After attending Philadelphia’s Temple University, Richard Brooks (1912-1992) labored away as a sports reporter for the Atlantic City Press Union, the Philadelphia Record and the New York World-Telegram. Brooks joined New York radio station WNEW as a staff writer in the late 1930s, then moved on to the NBC network writing pool. After a season as director of New York’s Mill Pond Theatre, Brooks headed to Los Angeles, where he did some more radio writing and broke into films as a scripter of “B” pictures, Maria Montez epics and serials. Following two years’ wartime service with the Marines, Brooks published his first novel, an anti-intolerance effort titled The Brick Foxhole. Brooks was contractually unable to work on the screenplay adaptation of Brick Foxhole (released in 1947 as Crossfire), but found time to pen a brace of additional novels; he also co-wrote Brute Force (1947) and Key Largo (1948). In 1950, Brooks made his directorial debut with MGM’s Crisis, an offbeat political melodrama… read more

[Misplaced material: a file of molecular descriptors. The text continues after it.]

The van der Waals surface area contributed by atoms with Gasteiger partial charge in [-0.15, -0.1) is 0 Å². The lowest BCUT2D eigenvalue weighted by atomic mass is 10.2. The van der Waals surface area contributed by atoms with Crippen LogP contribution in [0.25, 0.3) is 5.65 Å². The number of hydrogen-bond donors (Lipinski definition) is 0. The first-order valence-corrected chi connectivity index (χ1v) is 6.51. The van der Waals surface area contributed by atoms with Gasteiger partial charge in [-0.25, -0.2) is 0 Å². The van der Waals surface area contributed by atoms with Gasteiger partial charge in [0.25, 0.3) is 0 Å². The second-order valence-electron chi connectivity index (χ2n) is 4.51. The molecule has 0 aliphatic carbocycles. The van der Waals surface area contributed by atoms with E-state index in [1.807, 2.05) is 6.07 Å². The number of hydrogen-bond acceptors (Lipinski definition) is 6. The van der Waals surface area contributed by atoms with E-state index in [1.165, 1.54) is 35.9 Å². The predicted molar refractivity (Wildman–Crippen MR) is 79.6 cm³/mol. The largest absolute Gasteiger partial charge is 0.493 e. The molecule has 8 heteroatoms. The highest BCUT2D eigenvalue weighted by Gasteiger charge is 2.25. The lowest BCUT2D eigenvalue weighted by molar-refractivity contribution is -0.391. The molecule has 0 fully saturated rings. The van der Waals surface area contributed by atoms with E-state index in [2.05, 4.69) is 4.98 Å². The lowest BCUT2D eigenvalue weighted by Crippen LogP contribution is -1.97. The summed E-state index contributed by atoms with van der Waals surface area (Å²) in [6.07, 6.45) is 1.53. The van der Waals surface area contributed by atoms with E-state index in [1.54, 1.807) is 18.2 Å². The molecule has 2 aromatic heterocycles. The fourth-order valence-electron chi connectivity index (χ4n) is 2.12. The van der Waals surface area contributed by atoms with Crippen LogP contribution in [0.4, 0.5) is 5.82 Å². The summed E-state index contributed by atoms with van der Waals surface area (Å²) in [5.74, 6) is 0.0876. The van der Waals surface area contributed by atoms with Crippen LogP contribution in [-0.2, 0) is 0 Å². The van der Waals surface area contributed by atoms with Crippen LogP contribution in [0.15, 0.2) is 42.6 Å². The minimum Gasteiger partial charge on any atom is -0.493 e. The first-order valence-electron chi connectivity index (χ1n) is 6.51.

Awesome 70s 'New York-as-hell' flick about a prim school-teacher's thirst for annihilation. Its been labeled by critics as a conservative morality tale against promiscuity but the actual film isn't really political, its more a character study of a self-destructive person, constantly looking for increasingly dangerous and reckless thrills to enliven her mundane life. Not gonna lie, I could relate.
it's like the papacy decided to commission a cinematic moral piece advising against sexual promiscuity. absurdly didactic and terribly facile.
A complex and enthralling examination of complicated emotion, clashing values, and even strange humor - all leading to a truly disturbing climax. Masterfully crafted by writer-director Richard Brooks and centered around a superb, authentic performance by Diane Keaton. A fascinating look at American culture in the 1970s and a true classic.